The Best Little “Demon House” in Gary

Though I enjoy ghost tours and ghost stories, I’ve never been a fan of ghost hunting TV shows. It felt like if I’d seen one I’d seen em’ all and there was no way even the most gifted ghoster can capture something on a weekly basis. Despite an open mind, I have little patience for “Wow, did you feel the room suddenly get cold?” or someone claiming they’re nauseous after entering an alleged haunted site. I’m not calling these folks liars or anything, just that these plot devices kill my suspension of disbelief.  

The same can’t be said for my kids who love these programs – especially Zak Bagans’ Ghost Adventures on the Travel Channel. I’d never heard of the guy nor his show but apparently, my teens have been watching him for years and think he’s the bomb. They brought him to my attention recently after his long-awaited docudrama, Demon House, became available to rent on Amazon. I’m not sure what shocked me more: my kids having a secret fascination with ghosts or the fact they’ve been regularly tuning in to the Travel Channel.  

The day after they brought it up, my friend Jason sent me a link to the trailer. Clearly, some supernatural force was guiding me towards this film. I was surprised to learn the so-called ‘Demon house’ was in Gary, Indiana and only 30 minutes from where I live. The trailer even showed the infamous HELL IS REAL sign I’ve passed many times when driving through Indiana. Sufficiently intrigued, it was time to rent the movie. Before I continue, I should mention there will be a few spoilers here though most are public record and I’ll try to be vague.

What to say of my kids’ idol, Zak Bagans? He’s definitely one of a kind. My initial observation is that he’s a good-looking guy that comes off like a used car salesman. I found his narration interesting as it somehow manages to be both methodical and melodramatic all at the same time. I also felt the film style (quick/flashy cuts) was more suitable for a television show than film documentary. Despite all this, it did keep me engaged and I must admit, I enjoyed it.

The movie revolves around a house notorious for its unexplained phenomena. Many who enter claim adverse effects – with one of its previous occupants supposedly full-blown possessed. This was a child who even walked up a wall backward in front of a group of hospital staff. In fact, there’s been so much bad mojo associated with this place, even the Gary Police Department hated going anywhere near it. Considering the crime rate of the socioeconomically challenged Gary, I wouldn’t brush that off. With a long list of professionals validating its paranormal activity, it’s not surprising the ‘Demon House’ was heralded “the most authenticated case of possession in American history.”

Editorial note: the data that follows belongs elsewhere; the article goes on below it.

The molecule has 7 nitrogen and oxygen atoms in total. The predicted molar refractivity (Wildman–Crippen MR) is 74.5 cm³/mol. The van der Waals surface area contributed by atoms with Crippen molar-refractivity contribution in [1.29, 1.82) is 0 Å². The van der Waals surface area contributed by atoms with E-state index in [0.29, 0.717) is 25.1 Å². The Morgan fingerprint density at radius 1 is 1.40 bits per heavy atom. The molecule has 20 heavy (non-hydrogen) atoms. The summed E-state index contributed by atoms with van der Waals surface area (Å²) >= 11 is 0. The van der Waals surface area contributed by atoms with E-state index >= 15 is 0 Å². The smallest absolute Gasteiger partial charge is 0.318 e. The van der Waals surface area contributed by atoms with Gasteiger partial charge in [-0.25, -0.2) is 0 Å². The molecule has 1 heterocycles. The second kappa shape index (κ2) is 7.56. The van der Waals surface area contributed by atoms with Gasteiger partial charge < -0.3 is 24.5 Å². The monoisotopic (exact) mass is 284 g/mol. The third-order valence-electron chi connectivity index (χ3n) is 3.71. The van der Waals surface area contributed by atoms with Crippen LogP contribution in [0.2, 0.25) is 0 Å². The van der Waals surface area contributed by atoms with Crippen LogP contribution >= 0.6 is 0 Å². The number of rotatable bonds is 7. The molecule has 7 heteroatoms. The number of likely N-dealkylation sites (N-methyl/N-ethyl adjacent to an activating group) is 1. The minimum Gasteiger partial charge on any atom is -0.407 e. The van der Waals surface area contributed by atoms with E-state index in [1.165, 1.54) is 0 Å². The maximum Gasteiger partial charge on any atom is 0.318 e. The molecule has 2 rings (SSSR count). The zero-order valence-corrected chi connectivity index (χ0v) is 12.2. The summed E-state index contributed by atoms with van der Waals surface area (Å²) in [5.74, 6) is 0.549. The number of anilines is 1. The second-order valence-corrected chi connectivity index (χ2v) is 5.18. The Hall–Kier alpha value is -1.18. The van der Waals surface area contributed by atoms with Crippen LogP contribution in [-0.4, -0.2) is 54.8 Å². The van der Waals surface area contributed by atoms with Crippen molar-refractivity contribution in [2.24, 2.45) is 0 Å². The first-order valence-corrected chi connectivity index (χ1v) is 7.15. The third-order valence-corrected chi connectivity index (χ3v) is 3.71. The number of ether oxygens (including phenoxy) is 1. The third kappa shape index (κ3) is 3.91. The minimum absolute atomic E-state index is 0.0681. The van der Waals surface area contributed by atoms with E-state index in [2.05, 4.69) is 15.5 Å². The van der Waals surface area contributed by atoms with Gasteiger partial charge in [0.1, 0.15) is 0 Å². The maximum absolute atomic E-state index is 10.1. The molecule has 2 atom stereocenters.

Naturally, this caught the attention of Bagans who’s been producing Ghost Adventures and other related shows since 2008 and actually bought the house himself. Filming wrapped in January 2015 before struggling three years to its eventual release. Given its notoriety, I was surprised he didn’t bring in a team of paranormal investigators armed with state-of-the-art equipment to investigate. I once spent a fun evening with Chattanooga Ghost Tours and they gave us access to numerous gadgets for a simple cemetery walk. Outside of placing cameras in every room, why weren’t any of those materials used here?

During the course of the movie, Bagans describes having demonic dreams while getting irritable with crew members; something he attributes to the house’s bad energy and “200 demons” possessing it. I’m no filmmaker, but my understanding is that it’s not unusual for folks to get a little cranky during long hours of production – be it supernatural horror or romantic comedy. We also see one troubled member of his crew go bonkers behind the scenes and later hear he became a devil-worshipper. Had the man in question looked more like the boy next door rather than a meth head, this would have had more of an impact. People involved with production also became ill which, as mentioned earlier, isn’t something I’m particularly impressed with. However, there are some things about this movie I did find rather interesting.

Without going into details, Bagans makes a scary and strange move towards the end of the film that he later claims caused the house to harm him physically. The ailment requires him to wear special glasses to avoid surgery and he has worn them on his show since the movie’s completion and long before its release. Regardless if this affliction is natural or supernatural, it does lend a bit more credibility – especially since he’s a relatively attractive TV personality wearing unflattering, therapeutic glasses.

After filming, Bagans also made the choice not to sell or utilize the house for anything further and had it demolished completely. This brought a lot of criticism from local clergy (the empty lot is now a favored spot for seances) and paranormal fans who’ve now been robbed of the chance to see it investigated further and armed with something more than a camcorder. Even I shook my head thinking how stupid this was. Or perhaps I was confusing stupidity for nobility? If Bagans truly was the charlatan he appears, why destroy the place unless he truly believed it dangerous? Ghost Adventures has been on for a decade now, so clearly, the man has enough showbiz savvy to see its potential.

What fascinated me about Demon House is that it didn’t matter whether I believe it was possessed or not. What mattered is that I believed Bagans believed it and that alone made it worth watching. 



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